We live in an environment where the “wind is against us”. We strain to cut through the wind, but we just don’t get very far. In this scene, the 12 disciples are fighting to row against the wind for most of the night. After staying back on shore for the first part of the night, Jesus set out walking on the water effortlessly. In fact, He was about to stroll past them, while they fruitlessly wrestled with the oars.
When the disciples saw him, they were terrified until He reassured them and climbed into the boat. Once Jesus was in the boat with the disciples, the wind ceased; there was no more struggle, only smooth sailing from then on.
Perhaps the wind remembers the rebuke of the Lord from a previous encounter as described earlier in this Gospel account, and behaves as soon as He is in their midst, but it is noteworthy that the word “wind” is so often used to describe the spiritual world. We don’t know from whence it comes, or where it blows, yet it stirs up the physical realm. The invisible wind caused the sea to violently respond. They struggled against it and exhausted themselves, while Jesus who spent the time in prayer, strolled effortlessly by on top of the sea, unhindered and unaffected by the wind. It is as though the winds parted, and the sea was restful wherever He planted His next step.
What if the disciples had turned back to where Jesus was and pleaded “Lord, without You, we are struggling against a contrary wind. We have seen how the wind and waves obey You. Therefore we’ve come back to ask You to get into the boat with us.” Maybe this is why Jesus waited on shore for so long. Perhaps He was wondering when it might occur to them that they were powerless without Him. By the forth watch, it would appear that they were going to continue their fruitless struggle against the contrary wind, not asking for help, nor even praying for it, just fighting against the elements of the invisible world in the weakness of their flesh.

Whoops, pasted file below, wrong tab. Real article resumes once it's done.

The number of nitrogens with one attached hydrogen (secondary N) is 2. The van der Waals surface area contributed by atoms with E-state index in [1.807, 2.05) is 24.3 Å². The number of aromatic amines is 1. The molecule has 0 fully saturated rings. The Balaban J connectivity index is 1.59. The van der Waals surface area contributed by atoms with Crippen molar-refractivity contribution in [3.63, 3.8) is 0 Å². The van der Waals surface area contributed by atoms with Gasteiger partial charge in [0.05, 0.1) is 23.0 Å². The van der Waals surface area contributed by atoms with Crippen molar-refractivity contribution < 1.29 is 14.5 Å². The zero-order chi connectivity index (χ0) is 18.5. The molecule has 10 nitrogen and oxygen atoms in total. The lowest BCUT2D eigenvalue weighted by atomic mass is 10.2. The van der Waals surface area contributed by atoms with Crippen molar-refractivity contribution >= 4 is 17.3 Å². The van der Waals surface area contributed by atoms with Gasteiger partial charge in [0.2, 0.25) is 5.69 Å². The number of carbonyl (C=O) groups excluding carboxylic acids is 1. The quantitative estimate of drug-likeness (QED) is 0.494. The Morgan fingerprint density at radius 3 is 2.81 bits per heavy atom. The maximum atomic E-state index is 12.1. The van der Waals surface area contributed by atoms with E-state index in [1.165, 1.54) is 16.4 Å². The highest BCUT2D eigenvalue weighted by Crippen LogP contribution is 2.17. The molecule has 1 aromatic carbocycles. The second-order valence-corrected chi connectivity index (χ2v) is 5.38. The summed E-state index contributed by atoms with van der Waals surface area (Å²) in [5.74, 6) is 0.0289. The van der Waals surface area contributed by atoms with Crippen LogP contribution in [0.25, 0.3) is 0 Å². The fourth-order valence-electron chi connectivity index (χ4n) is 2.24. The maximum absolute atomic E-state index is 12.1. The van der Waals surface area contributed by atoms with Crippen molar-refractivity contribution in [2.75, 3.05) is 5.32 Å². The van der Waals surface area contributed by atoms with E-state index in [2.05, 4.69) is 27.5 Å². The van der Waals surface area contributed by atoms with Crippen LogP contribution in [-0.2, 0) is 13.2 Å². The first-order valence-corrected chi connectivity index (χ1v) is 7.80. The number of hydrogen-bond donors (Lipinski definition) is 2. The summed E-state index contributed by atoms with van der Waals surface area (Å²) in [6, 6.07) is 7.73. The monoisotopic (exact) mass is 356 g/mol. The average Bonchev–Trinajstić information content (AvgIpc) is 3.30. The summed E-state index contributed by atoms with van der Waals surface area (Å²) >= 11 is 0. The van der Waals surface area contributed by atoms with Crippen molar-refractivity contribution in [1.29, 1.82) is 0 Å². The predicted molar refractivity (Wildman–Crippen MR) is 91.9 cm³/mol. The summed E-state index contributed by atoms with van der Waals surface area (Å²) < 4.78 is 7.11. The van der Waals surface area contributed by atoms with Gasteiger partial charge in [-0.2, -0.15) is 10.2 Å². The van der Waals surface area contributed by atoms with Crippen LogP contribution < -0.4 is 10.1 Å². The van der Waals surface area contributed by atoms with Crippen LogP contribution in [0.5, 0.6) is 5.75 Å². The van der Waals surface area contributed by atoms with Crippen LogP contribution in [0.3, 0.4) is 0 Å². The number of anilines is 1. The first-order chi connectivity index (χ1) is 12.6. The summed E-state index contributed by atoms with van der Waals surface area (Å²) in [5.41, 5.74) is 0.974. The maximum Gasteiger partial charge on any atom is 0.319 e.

One can almost picture Jesus shaking His head as He decides He’s let them struggle long enough. He was about to stroll past them, onto the other side not taking notice of their plight. It wasn’t cruelty that Jesus allowed them to exhaust themselves against this opposing wind; it was an object lesson. We all must come to the end of ourselves sooner or later.
We can do nothing in our own strength. There is an invisible contrary wind blowing against us, stirring up the physical world with its circumstances and interruptions. We can fight against it in our strength, but it is a fruitless struggle and all that we accomplish is exhaustion.
We recall that the Lord had commissioned them earlier to go out two by two, proclaiming the gospel, healing the sick, and casting out demons. They returned feeling “empowered”. Jesus had to demonstrate to them that they were utterly helpless without Him. Their power depended upon Jesus. The Scripture mentions that “their heart was hardened” (Mark 6:52). Whenever we think that we did something amazing, pride rears its ugly head hardening our hearts. God resists the proud but gives grace to the humble. Pride is the sin that caused Lucifer’s fall, and it is the greatest disease to afflict mankind. This is the affliction of the old man, and why we must put him off.
We are entirely dependent upon Jesus, living in union with Him, abiding in Him. He must be in our boat at all times if we are to get to the other side. We must seek Him and ask Him if He is indeed sending us out, or is He calling us to “come aside by ourselves to a deserted place to rest a while”. It is imperative that we are abiding in Him and being sensitive to His will. We cannot have an agenda of our own. We must surrender our agenda and wait upon God.
Deborah J Claypool